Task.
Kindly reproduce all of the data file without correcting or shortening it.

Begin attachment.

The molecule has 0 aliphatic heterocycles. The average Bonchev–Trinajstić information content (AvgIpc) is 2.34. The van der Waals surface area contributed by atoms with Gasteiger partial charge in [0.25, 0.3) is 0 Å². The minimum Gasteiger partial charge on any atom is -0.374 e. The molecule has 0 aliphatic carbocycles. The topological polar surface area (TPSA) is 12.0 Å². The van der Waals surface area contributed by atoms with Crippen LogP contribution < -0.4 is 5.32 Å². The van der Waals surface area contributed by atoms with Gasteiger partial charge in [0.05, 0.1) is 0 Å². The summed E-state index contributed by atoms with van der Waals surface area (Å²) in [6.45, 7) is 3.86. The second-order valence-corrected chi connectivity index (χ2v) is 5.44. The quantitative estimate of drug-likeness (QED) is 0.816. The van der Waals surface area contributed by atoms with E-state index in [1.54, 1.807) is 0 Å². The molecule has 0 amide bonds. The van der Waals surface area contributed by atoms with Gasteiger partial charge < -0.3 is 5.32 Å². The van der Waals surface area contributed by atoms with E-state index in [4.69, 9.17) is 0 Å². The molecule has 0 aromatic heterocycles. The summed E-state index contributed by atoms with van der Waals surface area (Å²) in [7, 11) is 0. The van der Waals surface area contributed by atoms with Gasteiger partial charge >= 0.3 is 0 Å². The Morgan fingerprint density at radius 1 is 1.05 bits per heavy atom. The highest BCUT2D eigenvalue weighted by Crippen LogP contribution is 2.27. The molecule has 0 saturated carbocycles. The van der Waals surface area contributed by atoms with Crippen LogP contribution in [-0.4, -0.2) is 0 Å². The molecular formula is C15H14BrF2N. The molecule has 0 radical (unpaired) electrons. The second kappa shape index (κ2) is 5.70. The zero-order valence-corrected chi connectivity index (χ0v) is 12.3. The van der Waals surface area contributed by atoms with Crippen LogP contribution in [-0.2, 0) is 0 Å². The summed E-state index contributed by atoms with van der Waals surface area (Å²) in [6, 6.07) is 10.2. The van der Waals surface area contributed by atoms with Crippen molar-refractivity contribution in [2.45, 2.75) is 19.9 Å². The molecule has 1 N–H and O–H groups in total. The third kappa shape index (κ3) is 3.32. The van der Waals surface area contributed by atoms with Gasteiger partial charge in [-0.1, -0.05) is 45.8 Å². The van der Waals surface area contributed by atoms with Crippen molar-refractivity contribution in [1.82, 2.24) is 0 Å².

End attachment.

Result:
The molecule has 0 aliphatic heterocycles. The average Bonchev–Trinajstić information content (AvgIpc) is 2.34. The van der Waals surface area contributed by atoms with Gasteiger partial charge in [0.25, 0.3) is 0 Å². The minimum Gasteiger partial charge on any atom is -0.374 e. The molecule has 0 aliphatic carbocycles. The topological polar surface area (TPSA) is 12.0 Å². The van der Waals surface area contributed by atoms with Crippen LogP contribution < -0.4 is 5.32 Å². The van der Waals surface area contributed by atoms with Gasteiger partial charge in [0.05, 0.1) is 0 Å². The summed E-state index contributed by atoms with van der Waals surface area (Å²) in [6.45, 7) is 3.86. The second-order valence-corrected chi connectivity index (χ2v) is 5.44. The quantitative estimate of drug-likeness (QED) is 0.816. The van der Waals surface area contributed by atoms with E-state index in [1.54, 1.807) is 0 Å². The molecule has 0 amide bonds. The van der Waals surface area contributed by atoms with Gasteiger partial charge < -0.3 is 5.32 Å². The van der Waals surface area contributed by atoms with E-state index in [4.69, 9.17) is 0 Å². The molecule has 0 aromatic heterocycles. The summed E-state index contributed by atoms with van der Waals surface area (Å²) in [7, 11) is 0. The van der Waals surface area contributed by atoms with Gasteiger partial charge >= 0.3 is 0 Å². The Morgan fingerprint density at radius 1 is 1.05 bits per heavy atom. The highest BCUT2D eigenvalue weighted by Crippen LogP contribution is 2.27. The molecule has 0 saturated carbocycles. The van der Waals surface area contributed by atoms with Crippen LogP contribution in [-0.4, -0.2) is 0 Å². The molecular formula is C15H14BrF2N. The molecule has 0 radical (unpaired) electrons. The second kappa shape index (κ2) is 5.70. The zero-order valence-corrected chi connectivity index (χ0v) is 12.3. The van der Waals surface area contributed by atoms with Crippen LogP contribution in [-0.2, 0) is 0 Å². The summed E-state index contributed by atoms with van der Waals surface area (Å²) in [6, 6.07) is 10.2. The van der Waals surface area contributed by atoms with Crippen molar-refractivity contribution in [2.45, 2.75) is 19.9 Å². The molecule has 1 N–H and O–H groups in total. The third kappa shape index (κ3) is 3.32. The van der Waals surface area contributed by atoms with Gasteiger partial charge in [-0.1, -0.05) is 45.8 Å². The van der Waals surface area contributed by atoms with Crippen molar-refractivity contribution in [1.82, 2.24) is 0 Å².